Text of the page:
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7. The Catch (1982)

Legendary sports photographer Walter Iooss had covered the Dallas Cowboys for an entire season with unprecedented access, and was looking forward to “America’s Team” winning the Super Bowl. So he was somewhat dismayed to see a scene unfold in front of his end zone position during the 1981 NFC Championship. With Dallas leading 27-21 and only 58 seconds left, Joe Montana scrambled to avoid a phalanx of defenders and threw the ball into the end zone without knowing where it landed. With the ball in the air, Iooss reached for the camera around his neck (with a prefocused 50mm lens) and captured the ball landing in the outstretched arms of Dwight Clark. The 49ers went on to win the game with a two point conversion. They eventually won Super Bowl XVI, which began the Walsh/Montana/49ers dynasty.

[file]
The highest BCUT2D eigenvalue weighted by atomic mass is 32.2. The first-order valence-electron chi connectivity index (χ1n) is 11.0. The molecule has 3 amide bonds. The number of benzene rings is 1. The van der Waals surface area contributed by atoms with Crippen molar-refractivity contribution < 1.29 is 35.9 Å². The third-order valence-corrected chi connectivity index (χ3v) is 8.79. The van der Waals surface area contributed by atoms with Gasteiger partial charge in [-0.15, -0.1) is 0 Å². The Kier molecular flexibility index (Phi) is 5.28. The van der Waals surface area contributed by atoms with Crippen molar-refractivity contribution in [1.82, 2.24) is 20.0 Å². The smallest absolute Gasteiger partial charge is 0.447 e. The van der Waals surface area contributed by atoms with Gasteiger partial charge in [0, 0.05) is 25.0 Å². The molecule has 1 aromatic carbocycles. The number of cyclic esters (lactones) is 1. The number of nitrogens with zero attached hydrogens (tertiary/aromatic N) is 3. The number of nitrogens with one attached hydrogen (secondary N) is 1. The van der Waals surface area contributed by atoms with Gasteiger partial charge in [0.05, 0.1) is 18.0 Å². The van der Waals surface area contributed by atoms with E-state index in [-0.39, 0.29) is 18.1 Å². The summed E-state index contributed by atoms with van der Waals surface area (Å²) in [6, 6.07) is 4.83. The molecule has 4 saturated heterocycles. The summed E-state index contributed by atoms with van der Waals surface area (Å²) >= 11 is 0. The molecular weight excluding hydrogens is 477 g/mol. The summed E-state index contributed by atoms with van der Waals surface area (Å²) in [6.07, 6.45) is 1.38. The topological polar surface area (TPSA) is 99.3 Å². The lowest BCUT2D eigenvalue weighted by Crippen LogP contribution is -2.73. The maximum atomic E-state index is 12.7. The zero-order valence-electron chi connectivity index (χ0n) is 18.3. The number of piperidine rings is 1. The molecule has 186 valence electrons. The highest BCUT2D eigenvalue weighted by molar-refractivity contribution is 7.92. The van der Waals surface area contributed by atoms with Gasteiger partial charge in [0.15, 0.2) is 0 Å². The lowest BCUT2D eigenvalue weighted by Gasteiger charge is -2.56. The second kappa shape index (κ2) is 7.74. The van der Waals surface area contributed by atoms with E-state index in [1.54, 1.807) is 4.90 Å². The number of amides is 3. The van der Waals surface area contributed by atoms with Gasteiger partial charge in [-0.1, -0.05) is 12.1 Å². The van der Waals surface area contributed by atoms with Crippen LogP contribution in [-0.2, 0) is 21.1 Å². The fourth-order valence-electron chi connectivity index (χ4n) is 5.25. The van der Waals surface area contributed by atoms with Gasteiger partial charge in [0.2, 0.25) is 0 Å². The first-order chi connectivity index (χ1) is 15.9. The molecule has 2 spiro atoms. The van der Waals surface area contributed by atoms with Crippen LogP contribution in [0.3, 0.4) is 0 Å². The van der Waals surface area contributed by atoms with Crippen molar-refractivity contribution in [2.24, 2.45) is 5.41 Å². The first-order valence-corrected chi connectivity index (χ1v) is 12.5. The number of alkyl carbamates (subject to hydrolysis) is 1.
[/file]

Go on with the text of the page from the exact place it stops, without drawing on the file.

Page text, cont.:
Photo by Walter Iooss
Photo by Walter Iooss

8. Tank Man (1989)

Four photographers captured similar images of the person only known as Tank Man. Due to state censorship, the iconic protest image is largely unknown within China, as is the fate of the man who placed his body in front of a column of tanks in Tiananmen Square.

Photo by Jeff Widener/Associated Press.
Photo by Jeff Widener/Associated Press.

9. Bliss (1996)